I’ve heard a beekeeper say that the bees are dying  a “death by a thousand cuts” – meaning that there are so many factors that hurt the bees from pollution to pesticides to weather, to lack of forage to viruses and mites, ,.   Hopefully, we have reduced the “cuts” a bit by preparing our hives with these winterizing tactics and are giving our bees a little better chance.

And now we wait…

 

 Deuteronomy 30

15 See, I set before you today life and prosperity, death and destruction.

16 For I command you today to love the Lord your God, to walk in obedience to him, and to keep his commands, decrees and laws; then you will live and increase, and the Lord your God will bless you in the land you are entering to possess.

17 But if your heart turns away and you are not obedient, and if you are drawn away to bow down to other gods and worship them,

18 I declare to you this day that you will certainly be destroyed. You will not live long in the land you are crossing the Jordan to enter and possess.

19 This day I call the heavens and the earth as witnesses against you that I have set before you life and death, blessings and curses. Now choose life, so that you and your children may live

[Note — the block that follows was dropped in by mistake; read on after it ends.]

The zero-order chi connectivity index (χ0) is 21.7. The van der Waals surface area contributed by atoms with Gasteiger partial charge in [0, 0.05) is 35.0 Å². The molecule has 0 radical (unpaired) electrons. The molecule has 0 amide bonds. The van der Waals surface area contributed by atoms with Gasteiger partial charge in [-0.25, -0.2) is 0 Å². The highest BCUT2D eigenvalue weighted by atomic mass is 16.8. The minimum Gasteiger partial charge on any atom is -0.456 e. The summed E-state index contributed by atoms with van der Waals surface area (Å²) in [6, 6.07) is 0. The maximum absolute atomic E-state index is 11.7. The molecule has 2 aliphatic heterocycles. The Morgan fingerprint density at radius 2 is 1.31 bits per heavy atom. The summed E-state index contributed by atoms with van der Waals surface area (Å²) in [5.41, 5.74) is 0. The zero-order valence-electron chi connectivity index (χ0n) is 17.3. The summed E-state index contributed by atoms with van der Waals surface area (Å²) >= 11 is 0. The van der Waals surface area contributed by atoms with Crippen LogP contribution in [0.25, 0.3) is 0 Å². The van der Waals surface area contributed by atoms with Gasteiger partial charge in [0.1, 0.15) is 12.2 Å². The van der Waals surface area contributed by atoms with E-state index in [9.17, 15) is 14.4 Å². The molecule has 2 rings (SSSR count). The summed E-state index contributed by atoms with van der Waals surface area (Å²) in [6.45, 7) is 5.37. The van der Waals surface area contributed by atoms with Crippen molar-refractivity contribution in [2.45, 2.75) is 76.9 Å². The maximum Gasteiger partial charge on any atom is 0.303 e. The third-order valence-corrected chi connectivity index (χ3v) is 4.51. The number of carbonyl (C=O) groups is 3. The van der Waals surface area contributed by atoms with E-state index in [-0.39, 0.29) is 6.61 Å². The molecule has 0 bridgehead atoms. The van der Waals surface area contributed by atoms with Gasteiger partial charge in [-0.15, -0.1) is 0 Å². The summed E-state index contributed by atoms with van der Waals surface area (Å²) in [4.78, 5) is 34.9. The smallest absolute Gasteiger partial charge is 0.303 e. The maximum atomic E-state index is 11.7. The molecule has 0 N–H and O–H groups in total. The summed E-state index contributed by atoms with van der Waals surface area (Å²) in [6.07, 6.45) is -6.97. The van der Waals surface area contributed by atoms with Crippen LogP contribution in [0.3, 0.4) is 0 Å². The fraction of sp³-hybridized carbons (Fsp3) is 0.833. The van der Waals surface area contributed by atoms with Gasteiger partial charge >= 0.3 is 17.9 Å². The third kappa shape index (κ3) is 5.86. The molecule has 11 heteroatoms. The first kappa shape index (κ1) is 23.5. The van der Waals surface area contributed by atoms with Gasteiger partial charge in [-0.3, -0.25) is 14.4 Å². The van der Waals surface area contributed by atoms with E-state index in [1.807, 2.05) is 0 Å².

20 and that you may love the Lord your God, listen to his voice, and hold fast to him. For the Lord is your life, and he will give you many years in the land he swore to give to your fathers, Abraham, Isaac and Jacob.

Summer of Swarms, Sales, Sweat, Snares, and Bee Wrangling

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Psalms from the Hive

by Jeannie Saum

Active heathy, hive box

Active heathy, hive box

Bees swarm

When we fail to brave the heat

To check on them

Chickens swoon to thieving raccoons

when doors don’t close in the dark

Cook and sell, travel and prosthelytize

Snare those bees, raccoons and possums

Wrangle some bees in the trees

All too soon, summer’s over.

Clover, Bee, and Revery

Reverie (revery) –(n.) state of dreamy meditation or fanciful musing; a fantastic, visionary, or impractical idea

 

BEEpothecary kept us so busy all spring and summer, that I haven’t written about our ventures and adventures in months.  It was a juggling act to keep up with the growing business and still take care of our bees and chickens!  With BEEpothecary, we did festivals and conferences in Delaware, Gahanna,  Oxford, Delaware Arts Festival Lithopolis, and Findlay, Ohio, and East Lansing and Frankenmuth, Michigan.  We spent a whirlwind three days in the Bee Pavilion at the Ohio State Fair and participated in Gay Street’s Moonlig20140905_113157ht Market several times. We also added products to three new stores and have had a wonderful increase  in online sales.  It is exciting and gratifying when people write or come back to see us and say, “Your products do exactly what you said they would do!” More important to us than anything else is that people can benefit from the amazing things made by bees, and that these products might help someone when nothing else has worked.

 

~   ~   ~   ~   ~